Sudden death of writer Dermot Healy inspires many tributes
‘A poet of oceanic forlorness in all his writings’
Writer Dermot Healy who died suddenly at his home in Ballyconnell, Co Sligo, on Sunday night
President Michael D Higgins said he heard of the news “with great sadness”. Healy was someone “whom I had the privilege of also having as a friend”. The President said Healy was “a prolific and most original poet, novelist and playwright” who “in recent years . . . had received the recognition and tributes which his work long deserved”.
Minister for the Arts Jimmy Deenihan described Healy as a “wonderful” talent. “Widely regarded as one of our finest contemporary writers, Dermot will be remembered alongside the greatest Irish writers of any age.”
Roddy Doyle said he was “shocked at his death, fullstop”. He said Healy was possibly the best writer in Ireland. “I just wish there was more of it [his writing],” he said, adding that they had been “quite good friends”.
Jennifer Johnston remembered Healy as “a very warm man who had his moments. He was a very, very good writer. I wonder how many people read his books. I hope an enormous number of them did.”
‘Unusual and exceptional’
Peter Fallon, who published four of Healy’s books of poetry, said “his work is, literally, extraordinary” and “the regard serious writers had for him was unusual and exceptional”. He could be “terrifically funny, a great gift not many writers have”. He believed that “for its variety, richness and its truth, he has left us a very special body of work”.
Writer Brian Leyden, a neighbour of Healy’s, said he was with him when he died. So too was Healy’s wife, Helen; Leyden’s wife, Carmel; and Mick Murphy, a friend of Healy’s from London. They had a call earlier on Sunday evening to say Healy had a heart attack.
As they waited for an ambulance “he died in his own bed, very suddenly”, Leyden said.
He said he felt the death might be related to “a very serious accident” Healy and his wife had near Glencar last February.
He traced their friendship to the late 1980s when Healy edited the literary magazine Force 10 in Sligo. They had been neighbours in Ballyconnell for many years, along with fellow artists Seán Sweeney, Leland Bardwell and Diarmuid Delargy. “We became a nexus, a cluster”, for which Healy “was largely responsible”, he said.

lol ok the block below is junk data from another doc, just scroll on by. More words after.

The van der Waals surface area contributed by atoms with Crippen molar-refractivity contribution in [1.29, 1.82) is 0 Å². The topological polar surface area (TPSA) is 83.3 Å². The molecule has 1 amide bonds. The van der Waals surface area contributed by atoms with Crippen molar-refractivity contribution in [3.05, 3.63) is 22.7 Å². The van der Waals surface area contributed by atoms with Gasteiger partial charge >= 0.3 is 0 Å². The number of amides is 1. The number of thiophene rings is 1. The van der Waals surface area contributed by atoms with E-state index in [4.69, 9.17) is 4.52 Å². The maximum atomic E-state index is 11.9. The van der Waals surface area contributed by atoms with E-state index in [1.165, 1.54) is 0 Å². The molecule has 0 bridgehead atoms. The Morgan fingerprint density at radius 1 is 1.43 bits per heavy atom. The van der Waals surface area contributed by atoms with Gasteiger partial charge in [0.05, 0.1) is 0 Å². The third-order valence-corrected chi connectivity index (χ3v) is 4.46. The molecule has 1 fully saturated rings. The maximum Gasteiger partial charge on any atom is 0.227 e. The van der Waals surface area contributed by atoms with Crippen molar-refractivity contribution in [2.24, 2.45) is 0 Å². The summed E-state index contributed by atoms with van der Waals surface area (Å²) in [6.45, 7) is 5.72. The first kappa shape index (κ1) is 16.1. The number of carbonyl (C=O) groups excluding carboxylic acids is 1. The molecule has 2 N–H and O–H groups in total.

His death was a sudden, awful, unexpected tragedy, he said. “Dermot was a poet of oceanic forlornness in all his writings. If John McGahern looked at a white wall [when writing], Dermot looked out to sea.”
A two-day wake was planned at the Healy home, he said, followed by the funeral on Thursday in the church at nearby Maugherow, with burial afterwards in the local cemetery.
Thinking of the funeral, he recalled a line from Healy’s poem A Funeral, “ . . . shovels work like oars, rowing the dead man from this world”. Dermot Healy, he felt, “was always just shy of finding home”.
Healy was born at Finea, Co Westmeath, in 1947. His books included Banished Misfortune, The Bend for Home, Fighting with Shadows, A Goat’s Song and Sudden Times and Long Time, No See.
He wrote and directed plays, including The Long Swim, On Broken Wings and Mister Staines, and wrote the screenplay for the film Our Boys, directed by Cathal Black. The Gallery Press published his four collections of poetry, The Ballyconnell Colours, What the Hammer, The Reed Bed, and A Fool’s Errand.
A member of Aosdána, Healy had also founded and edited the literary journals The Drumlin and Force 10. He is survived by his wife Helen, son Dallan, daughter Inor, and granddaughter Georgia.